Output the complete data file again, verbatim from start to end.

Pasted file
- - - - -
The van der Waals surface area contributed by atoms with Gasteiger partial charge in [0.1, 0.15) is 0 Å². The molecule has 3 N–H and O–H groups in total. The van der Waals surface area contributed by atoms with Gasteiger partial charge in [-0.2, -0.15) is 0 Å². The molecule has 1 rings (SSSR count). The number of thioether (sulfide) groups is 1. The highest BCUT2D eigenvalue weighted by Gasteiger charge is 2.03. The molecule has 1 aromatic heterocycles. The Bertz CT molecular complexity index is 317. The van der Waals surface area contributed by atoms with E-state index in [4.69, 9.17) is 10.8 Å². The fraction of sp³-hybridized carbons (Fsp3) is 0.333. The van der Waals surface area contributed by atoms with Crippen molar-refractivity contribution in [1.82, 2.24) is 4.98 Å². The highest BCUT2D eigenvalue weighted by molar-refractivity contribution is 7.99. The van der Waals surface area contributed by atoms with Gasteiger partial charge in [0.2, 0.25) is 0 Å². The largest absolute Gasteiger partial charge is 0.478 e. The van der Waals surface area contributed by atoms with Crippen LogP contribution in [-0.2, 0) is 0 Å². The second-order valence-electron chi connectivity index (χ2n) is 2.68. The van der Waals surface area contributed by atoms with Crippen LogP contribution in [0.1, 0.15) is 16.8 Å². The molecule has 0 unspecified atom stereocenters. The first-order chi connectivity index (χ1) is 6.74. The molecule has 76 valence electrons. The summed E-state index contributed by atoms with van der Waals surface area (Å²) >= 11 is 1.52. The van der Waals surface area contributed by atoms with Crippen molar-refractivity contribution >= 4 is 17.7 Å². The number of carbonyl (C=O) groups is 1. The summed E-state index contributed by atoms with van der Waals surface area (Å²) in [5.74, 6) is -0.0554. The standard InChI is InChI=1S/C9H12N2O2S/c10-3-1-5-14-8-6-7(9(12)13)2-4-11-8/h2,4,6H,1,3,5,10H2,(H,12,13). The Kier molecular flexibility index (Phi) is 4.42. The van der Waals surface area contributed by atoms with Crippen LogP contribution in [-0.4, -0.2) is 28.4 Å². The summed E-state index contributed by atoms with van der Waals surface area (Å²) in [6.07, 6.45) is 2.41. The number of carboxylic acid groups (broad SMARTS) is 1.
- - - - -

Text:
The van der Waals surface area contributed by atoms with Gasteiger partial charge in [0.1, 0.15) is 0 Å². The molecule has 3 N–H and O–H groups in total. The van der Waals surface area contributed by atoms with Gasteiger partial charge in [-0.2, -0.15) is 0 Å². The molecule has 1 rings (SSSR count). The number of thioether (sulfide) groups is 1. The highest BCUT2D eigenvalue weighted by Gasteiger charge is 2.03. The molecule has 1 aromatic heterocycles. The Bertz CT molecular complexity index is 317. The van der Waals surface area contributed by atoms with E-state index in [4.69, 9.17) is 10.8 Å². The fraction of sp³-hybridized carbons (Fsp3) is 0.333. The van der Waals surface area contributed by atoms with Crippen molar-refractivity contribution in [1.82, 2.24) is 4.98 Å². The highest BCUT2D eigenvalue weighted by molar-refractivity contribution is 7.99. The van der Waals surface area contributed by atoms with Gasteiger partial charge in [0.2, 0.25) is 0 Å². The largest absolute Gasteiger partial charge is 0.478 e. The van der Waals surface area contributed by atoms with Crippen LogP contribution in [-0.2, 0) is 0 Å². The second-order valence-electron chi connectivity index (χ2n) is 2.68. The van der Waals surface area contributed by atoms with Crippen LogP contribution in [0.1, 0.15) is 16.8 Å². The molecule has 0 unspecified atom stereocenters. The first-order chi connectivity index (χ1) is 6.74. The molecule has 76 valence electrons. The summed E-state index contributed by atoms with van der Waals surface area (Å²) >= 11 is 1.52. The van der Waals surface area contributed by atoms with Crippen molar-refractivity contribution >= 4 is 17.7 Å². The number of carbonyl (C=O) groups is 1. The summed E-state index contributed by atoms with van der Waals surface area (Å²) in [5.74, 6) is -0.0554. The standard InChI is InChI=1S/C9H12N2O2S/c10-3-1-5-14-8-6-7(9(12)13)2-4-11-8/h2,4,6H,1,3,5,10H2,(H,12,13). The Kier molecular flexibility index (Phi) is 4.42. The van der Waals surface area contributed by atoms with Crippen LogP contribution in [-0.4, -0.2) is 28.4 Å². The summed E-state index contributed by atoms with van der Waals surface area (Å²) in [6.07, 6.45) is 2.41. The number of carboxylic acid groups (broad SMARTS) is 1.